What a time to be alive! It’s been 2 years since Canada has legalized marijuana, giving many Canadians the ability to buy weed online and in retail stores. Although many countries are still slow to accept medicinal marijuana, there are a few progressive countries that truly understand the importance of this holy green medicine and have fully embraced it. This article will introduce the Top 5 countries where marijuana is now legal. For all the weed lovers who love to travel and smoke (or eat, vape, dab) this article is just for you. Make sure to read to the end for a surprise country that you would never expect to be on this list!
Sitting at the top of the list and the first to legalize recreational cannabis is Uruguay. In the past, personal possession was never criminalized but judges were allowed to determine whether possession was personal or commercial. In December 2013, President Jose Mujica signed a bill to make recreational cannabis legal, paving the way for Uruguans to fully enjoy this wonderful plant without fear of criminal punishment. This bill was aimed at tackling drug-related violence and reducing profits for organized crime, while allowing users to cultivate their own plants for non-commercial uses and farmers the ability to operate in larger scale productions. The Uruguay government, however, would control the market from production to sale. Everything from price, quality, and maximum production volume was determined by the government. In order to buy weed in Uruguay, users must be at least 18 years or older and be registered in a national database. Legislation also limited the maximum number of crops per household to 6 and no more than 480g, while smoking clubs were allowed to grow 99 plants each year. But even with such a progressive move, there are some drawbacks. Foreigners are prohibited from buying cannabis.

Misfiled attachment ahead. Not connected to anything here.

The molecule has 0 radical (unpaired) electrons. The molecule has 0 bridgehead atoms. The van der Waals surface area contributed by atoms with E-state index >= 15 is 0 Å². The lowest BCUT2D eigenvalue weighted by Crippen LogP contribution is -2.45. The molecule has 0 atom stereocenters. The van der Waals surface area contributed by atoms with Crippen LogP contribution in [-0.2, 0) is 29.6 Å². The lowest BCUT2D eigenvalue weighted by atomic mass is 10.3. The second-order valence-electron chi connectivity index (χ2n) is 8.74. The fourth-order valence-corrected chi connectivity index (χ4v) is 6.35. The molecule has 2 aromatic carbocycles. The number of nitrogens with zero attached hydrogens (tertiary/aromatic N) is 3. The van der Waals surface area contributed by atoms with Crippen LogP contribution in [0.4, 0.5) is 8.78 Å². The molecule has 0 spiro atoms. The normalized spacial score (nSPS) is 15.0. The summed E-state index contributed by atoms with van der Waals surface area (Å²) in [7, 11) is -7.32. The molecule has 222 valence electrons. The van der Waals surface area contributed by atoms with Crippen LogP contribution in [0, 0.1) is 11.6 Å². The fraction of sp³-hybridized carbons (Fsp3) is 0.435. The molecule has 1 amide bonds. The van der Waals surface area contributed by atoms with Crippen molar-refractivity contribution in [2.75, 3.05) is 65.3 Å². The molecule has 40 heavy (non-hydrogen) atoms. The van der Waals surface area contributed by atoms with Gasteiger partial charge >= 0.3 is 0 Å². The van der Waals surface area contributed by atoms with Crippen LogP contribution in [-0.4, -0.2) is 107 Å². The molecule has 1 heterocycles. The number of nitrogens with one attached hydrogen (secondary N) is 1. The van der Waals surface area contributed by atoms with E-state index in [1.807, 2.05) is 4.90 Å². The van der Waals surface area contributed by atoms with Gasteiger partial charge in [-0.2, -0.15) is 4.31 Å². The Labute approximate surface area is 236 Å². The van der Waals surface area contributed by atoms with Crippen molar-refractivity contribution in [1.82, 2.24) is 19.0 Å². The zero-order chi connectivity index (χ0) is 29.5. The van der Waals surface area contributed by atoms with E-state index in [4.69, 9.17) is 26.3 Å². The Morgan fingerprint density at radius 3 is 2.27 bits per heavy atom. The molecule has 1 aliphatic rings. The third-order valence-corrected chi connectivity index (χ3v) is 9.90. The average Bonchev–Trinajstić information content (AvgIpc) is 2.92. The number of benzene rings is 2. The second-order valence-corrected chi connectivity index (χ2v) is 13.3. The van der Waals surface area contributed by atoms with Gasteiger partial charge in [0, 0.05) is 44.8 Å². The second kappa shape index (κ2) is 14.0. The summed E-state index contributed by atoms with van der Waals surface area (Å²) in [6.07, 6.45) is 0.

This one is a little tricky, but if you follow the rules (as you should) you will not have a problem. In Peru, recreational cannabis use is technically illegal, however possession is decriminalized due in part to Art. 299 of the Peruvian Penal Code. Based on this article, it is legal to carry eight grams of marijuana and two grams of derivatives including concentrates, edibles, extracts, etc. But only for “your own and immediate consumption.” As long as you possess less than eight grams or marijuana and clearly state that it’s only for personal use and not sale, you won’t have an issue with the authorities. Keep in mind that “the possession of two or more types of drugs” is considered a crime. So, if you’re carrying weed and cocaine, you will be in trouble for committing a crime.
Also keep in mind that police are notoriously corrupt in Peru and often don’t know the law as they should. Corrupt police often try to pressure travelers with the hopes of getting some form of bribe. Best way to avoid any legal issues is to carry the legal amount, not carry two different types of drugs, and avoid using cannabis in public.